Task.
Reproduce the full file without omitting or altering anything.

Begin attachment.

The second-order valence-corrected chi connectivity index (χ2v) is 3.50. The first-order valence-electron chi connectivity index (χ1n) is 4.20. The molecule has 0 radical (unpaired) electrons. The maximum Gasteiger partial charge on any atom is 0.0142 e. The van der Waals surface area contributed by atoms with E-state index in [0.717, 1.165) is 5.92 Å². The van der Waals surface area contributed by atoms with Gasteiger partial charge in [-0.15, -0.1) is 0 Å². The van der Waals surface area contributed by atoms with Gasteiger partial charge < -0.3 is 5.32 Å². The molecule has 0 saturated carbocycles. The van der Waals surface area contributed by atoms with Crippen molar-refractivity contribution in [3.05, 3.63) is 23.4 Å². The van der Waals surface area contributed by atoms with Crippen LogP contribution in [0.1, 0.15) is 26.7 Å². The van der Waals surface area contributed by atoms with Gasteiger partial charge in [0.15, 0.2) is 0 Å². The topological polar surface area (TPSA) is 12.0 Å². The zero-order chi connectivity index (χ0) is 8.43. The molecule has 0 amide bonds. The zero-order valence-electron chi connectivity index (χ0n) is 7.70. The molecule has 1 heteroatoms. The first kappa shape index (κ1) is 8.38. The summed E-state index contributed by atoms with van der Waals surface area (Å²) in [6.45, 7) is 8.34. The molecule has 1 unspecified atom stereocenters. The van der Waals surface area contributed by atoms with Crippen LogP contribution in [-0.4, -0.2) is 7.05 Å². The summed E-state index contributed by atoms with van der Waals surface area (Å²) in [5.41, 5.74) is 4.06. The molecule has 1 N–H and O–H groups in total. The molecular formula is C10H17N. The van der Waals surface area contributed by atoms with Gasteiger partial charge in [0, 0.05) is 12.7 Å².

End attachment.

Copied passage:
The second-order valence-corrected chi connectivity index (χ2v) is 3.50. The first-order valence-electron chi connectivity index (χ1n) is 4.20. The molecule has 0 radical (unpaired) electrons. The maximum Gasteiger partial charge on any atom is 0.0142 e. The van der Waals surface area contributed by atoms with E-state index in [0.717, 1.165) is 5.92 Å². The van der Waals surface area contributed by atoms with Gasteiger partial charge in [-0.15, -0.1) is 0 Å². The van der Waals surface area contributed by atoms with Gasteiger partial charge < -0.3 is 5.32 Å². The molecule has 0 saturated carbocycles. The van der Waals surface area contributed by atoms with Crippen molar-refractivity contribution in [3.05, 3.63) is 23.4 Å². The van der Waals surface area contributed by atoms with Crippen LogP contribution in [0.1, 0.15) is 26.7 Å². The van der Waals surface area contributed by atoms with Gasteiger partial charge in [0.15, 0.2) is 0 Å². The topological polar surface area (TPSA) is 12.0 Å². The zero-order chi connectivity index (χ0) is 8.43. The molecule has 0 amide bonds. The zero-order valence-electron chi connectivity index (χ0n) is 7.70. The molecule has 1 heteroatoms. The first kappa shape index (κ1) is 8.38. The summed E-state index contributed by atoms with van der Waals surface area (Å²) in [6.45, 7) is 8.34. The molecule has 1 unspecified atom stereocenters. The van der Waals surface area contributed by atoms with Crippen LogP contribution in [-0.4, -0.2) is 7.05 Å². The summed E-state index contributed by atoms with van der Waals surface area (Å²) in [5.41, 5.74) is 4.06. The molecule has 1 N–H and O–H groups in total. The molecular formula is C10H17N. The van der Waals surface area contributed by atoms with Gasteiger partial charge in [0, 0.05) is 12.7 Å².